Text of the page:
It’s time once again to cast your votes for the annual Current Archaeology Awards.

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This is especially important if you’re a regular reader of the magazine as the awards are designed to reflect the interests of the readership, but if you’ve not read the magazine, happily that doesn’t preclude you from casting a vote!

As in previous years, there are several categories to vote for:

  • Research Project of the Year
  • Rescue Dig of the Year
  • Book of the Year
  • Archaeologist of the Year

The nominations for each award are as follows:

Research Project of the Year

  • Britons abroad: the untold story of emigration and object mobility from Roman Britain – Tatiana Iveleva, Newcastle University (see issue 311)
  • Writing Mucking: lives in land – Chris Evans and Sam Lucy, Cambridge Archaeological Unit (see issue 311)
  • The mystery in the marsh: exploring an Anglo-Saxon island at Little Carlton – University of Sheffield/PAS (see issue 313)
  • Medieval voices: recording England’s early church graffiti – Norfolk Medieval Graffiti Survey (see issue 315)
  • Bullets, ballistas, and Burnswark: a Roman assault on a hillfort in Scotland – The Trimontium Trust (see issue 316)
  • Rethinking Durrington Walls: a long-lost monument revealed – Stonehenge Riverside Project/Stonehenge Hidden Landscapes Project/National Trust (see issue 320)

Information and articles on the above nominees can be found here.

Rescue Dig of the Year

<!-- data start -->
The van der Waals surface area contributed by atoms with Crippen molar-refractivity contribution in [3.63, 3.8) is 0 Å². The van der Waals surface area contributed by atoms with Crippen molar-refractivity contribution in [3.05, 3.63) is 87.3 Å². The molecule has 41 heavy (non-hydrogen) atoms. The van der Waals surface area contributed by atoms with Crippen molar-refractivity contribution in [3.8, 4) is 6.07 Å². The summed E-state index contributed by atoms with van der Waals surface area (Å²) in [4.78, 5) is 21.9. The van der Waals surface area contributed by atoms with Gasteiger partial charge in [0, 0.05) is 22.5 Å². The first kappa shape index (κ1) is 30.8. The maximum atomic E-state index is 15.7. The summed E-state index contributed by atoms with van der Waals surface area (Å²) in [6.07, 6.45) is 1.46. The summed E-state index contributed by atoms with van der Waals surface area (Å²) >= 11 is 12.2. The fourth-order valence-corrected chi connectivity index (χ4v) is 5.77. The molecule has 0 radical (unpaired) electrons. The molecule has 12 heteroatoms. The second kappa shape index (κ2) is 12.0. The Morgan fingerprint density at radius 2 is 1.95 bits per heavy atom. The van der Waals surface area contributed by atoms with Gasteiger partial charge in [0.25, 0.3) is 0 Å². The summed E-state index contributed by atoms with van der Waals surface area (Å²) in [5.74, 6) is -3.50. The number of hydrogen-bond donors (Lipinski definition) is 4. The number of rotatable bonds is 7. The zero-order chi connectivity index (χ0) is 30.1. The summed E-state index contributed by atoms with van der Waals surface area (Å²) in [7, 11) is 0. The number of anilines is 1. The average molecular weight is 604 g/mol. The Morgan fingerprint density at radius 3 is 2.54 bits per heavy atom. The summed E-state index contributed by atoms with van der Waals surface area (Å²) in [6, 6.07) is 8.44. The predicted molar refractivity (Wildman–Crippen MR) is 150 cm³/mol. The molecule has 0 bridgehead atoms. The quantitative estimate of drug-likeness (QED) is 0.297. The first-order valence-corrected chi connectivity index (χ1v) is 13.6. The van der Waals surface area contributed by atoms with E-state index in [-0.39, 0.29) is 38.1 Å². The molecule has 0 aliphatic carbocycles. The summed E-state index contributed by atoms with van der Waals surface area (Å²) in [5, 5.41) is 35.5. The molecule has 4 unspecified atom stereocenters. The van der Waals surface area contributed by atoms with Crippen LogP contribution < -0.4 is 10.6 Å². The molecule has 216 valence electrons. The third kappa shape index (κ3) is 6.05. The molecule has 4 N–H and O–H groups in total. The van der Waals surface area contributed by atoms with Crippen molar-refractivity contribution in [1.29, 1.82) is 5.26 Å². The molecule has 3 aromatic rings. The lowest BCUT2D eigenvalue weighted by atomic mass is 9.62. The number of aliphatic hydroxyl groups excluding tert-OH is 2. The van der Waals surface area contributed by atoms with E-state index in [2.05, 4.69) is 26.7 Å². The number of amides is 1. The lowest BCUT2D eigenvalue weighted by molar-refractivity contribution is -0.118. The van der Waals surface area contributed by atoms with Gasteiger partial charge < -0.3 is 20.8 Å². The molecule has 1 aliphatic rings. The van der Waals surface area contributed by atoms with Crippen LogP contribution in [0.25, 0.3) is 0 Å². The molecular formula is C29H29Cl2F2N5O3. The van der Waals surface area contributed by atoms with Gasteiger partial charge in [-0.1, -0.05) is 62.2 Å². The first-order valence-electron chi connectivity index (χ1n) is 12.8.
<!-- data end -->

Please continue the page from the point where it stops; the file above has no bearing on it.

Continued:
• The Must Farm inferno: exploring an intact Late bronze Age settlement – Cambridge Archaeological Unit (see issue 312 and issue 319)
  • Fast track to the past: celebrating Crossrail’s archaeology – Crossrail (see issue 313)
  • Wales in the vanguard: pioneering protection of the past – Welsh Archaeological Trusts (see issue 314)
  • Letters from Londinium: reading the earliest writing from Roman Britain – MOLA (see issue 317)
  • Buried between road and river: investigating a Roman cemetery in Leicester – ULAS (see issue 319)
  • Because I’m worth it: Apethorpe preserved – Historic England (see issue 320)

Information and articles on the above nominees can be found here.

Book of the Year

  • Celts: art and identity – Julia Fraley and Fraser Hunter
  • St Kilda: the last and outmost isle – Angela Gannon and George Geddes
  • Bog Bodies Uncovered – Miranda Aldhouse-Green
  • The Home Front in Britain 1914-1918 – C. Appleby, W Cocroft, J Schofield (eds)
  • Images of the Ice Age – Paul Bahn
  • Ritual in Early Bronze Age Grave Goods: an examination of ritual and dress equipment from Chalcolithic and Early Bronze Age graves in England – Ann Woodward and John Hunter
  • Hidden Histories: a spotter’s guide to the British Landscape – Mary-Ann ochota
  • The Tale of the Axe: how the Neolithic revolution transformed Britain – David Miles

Information and articles on the above nominees can be found here.

Archaeologist of the Year

  • Richard Bradley, University of Reading
  • Mark Knight, Cambridge Archaeological Unit
  • Taryn Nixon, former Chief Executive of MOLA

Information and articles on the above nominees can be found here.

To celebrate the 50th anniversary of the magazine, a special one-off award has been added to the roster for this year only:

Archaeological innovation of the last 50 years

  • 3D modelling as exemplified by Scottish Ten (see issue 271 and issue 289)
  • Bayesian modelling as exemplified by Gathering Time (see issue 259)
  • Dendrochronology as exemplified by Queen’s University Belfast dendrochronology laboratory (see issue 73)
  • Digital data as exemplified by the Archaeological Data Service (see issue 155)
  • DNA as exemplified by the Grey Friars Project (see issue 277)
  • Geophysics as exemplified by the Stonehenge Hidden Landscapes Project (see issue 296)
  • Isotope analysis as exemplified by the beaker people project (see issue 265)
  • LiDAR as exemplified by the New Forest National Park Authority (see issue 285)

So, once you’ve read about all the nominees, pop along to the voting page and cast your votes for your favourites! Winners will be announced at the Current Archaeology Live 2017 Conference at the end of February next year.